Thursday, October 19, 2023

Tempura Matsui (New York, NY)

Tempura Matsui
222 E 39th St, New York, NY 10016
Thu 10/19/2023, 05:25p-07:30p

Tempura Matsui Exterior

I had a stopover in NYC on my way back from my recent visit to England, and thus had time to partake in an early dinner in Manhattan. Given how I often lament the lack of tempura specialist restaurants in the US, I opted to check out Tempura Matsui (天婦羅 まつ井) in Murray Hill. Located on the ground floor of The Nash apartment building, the place opened back in 2015, and is actually the first and only Michelin-starred tempura spot in the country.

A bit of history: The story begins with the restaurant's namesake, Masao Matsui, a veteran tempura chef who got his start in the business in 1968, when he was 18. Throughout his career, he'd run a number of tempura joints in Japan, his most recent post being at the tempura bar at Kioi Nadaman, a restaurant at Hotel New Otani in Tokyo. Given his four decades-plus in the industry, he had hung up his hat, but was lured out of retirement at the age of 65 by Hisami Mitsumori, founder of the Ootoya group, a company that runs hundreds of eateries across Japan and other parts of Asia, and which broke into the American market in 2012.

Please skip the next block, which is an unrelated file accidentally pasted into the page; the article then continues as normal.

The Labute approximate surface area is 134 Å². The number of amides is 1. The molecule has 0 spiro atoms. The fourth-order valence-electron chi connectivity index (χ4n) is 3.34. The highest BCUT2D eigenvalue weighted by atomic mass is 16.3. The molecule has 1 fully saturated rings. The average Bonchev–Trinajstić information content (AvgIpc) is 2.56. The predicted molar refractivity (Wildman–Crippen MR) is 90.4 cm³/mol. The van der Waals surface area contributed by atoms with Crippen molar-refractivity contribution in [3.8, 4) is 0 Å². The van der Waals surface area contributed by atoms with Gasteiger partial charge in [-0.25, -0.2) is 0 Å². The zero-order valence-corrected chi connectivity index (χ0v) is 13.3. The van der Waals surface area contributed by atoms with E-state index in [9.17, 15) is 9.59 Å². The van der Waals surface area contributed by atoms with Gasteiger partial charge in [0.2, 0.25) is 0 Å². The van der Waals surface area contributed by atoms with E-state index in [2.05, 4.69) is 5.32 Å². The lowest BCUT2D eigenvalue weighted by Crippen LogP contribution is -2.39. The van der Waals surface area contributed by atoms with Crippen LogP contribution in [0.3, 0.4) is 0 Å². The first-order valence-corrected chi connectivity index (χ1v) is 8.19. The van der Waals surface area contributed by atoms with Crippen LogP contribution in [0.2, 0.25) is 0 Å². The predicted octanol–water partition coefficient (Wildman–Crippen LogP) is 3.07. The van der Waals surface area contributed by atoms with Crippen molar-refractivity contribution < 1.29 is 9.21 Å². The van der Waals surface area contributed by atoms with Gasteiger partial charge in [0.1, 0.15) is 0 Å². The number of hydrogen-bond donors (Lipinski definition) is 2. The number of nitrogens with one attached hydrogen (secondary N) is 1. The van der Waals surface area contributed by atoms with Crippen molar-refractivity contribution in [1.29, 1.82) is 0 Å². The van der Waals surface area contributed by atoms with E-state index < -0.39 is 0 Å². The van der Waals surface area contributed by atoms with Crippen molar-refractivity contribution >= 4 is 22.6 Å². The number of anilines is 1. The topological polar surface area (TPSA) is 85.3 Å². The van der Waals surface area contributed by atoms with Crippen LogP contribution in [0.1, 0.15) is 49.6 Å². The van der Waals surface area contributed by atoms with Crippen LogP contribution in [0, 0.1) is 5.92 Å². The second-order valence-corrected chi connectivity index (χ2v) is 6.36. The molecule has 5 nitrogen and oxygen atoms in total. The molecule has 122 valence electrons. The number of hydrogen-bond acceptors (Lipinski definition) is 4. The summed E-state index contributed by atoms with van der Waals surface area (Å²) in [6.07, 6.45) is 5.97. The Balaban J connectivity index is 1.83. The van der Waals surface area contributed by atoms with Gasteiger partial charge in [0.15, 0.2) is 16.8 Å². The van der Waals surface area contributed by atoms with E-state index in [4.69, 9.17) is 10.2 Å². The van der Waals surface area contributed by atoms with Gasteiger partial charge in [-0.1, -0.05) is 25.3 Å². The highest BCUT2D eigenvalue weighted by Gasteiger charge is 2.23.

The Chef was reportedly quite excited about the prospect of being in New York, and thus, Tempura Matsui ended up grand-opening on July 14th, 2015 as the fifth Ootoya outpost in the US, though regrettably, Mitsumori died suddenly shortly after the debut. Just a few weeks later, Matsui was forced to return to Japan due to health reasons, leaving the eatery in the hands of his lieutenant, Shin Kato, another Nadaman alum who'd been cooking since the age of 18. Kato was able to keep things going at a high level, and the restaurant was awarded a Michelin star at the end of September 2015, which has been maintained ever since. Matsui returned to NYC briefly later that year, but his health continued to deteriorate due to cancer, and sadly, he passed away in Japan on February 7th, 2016.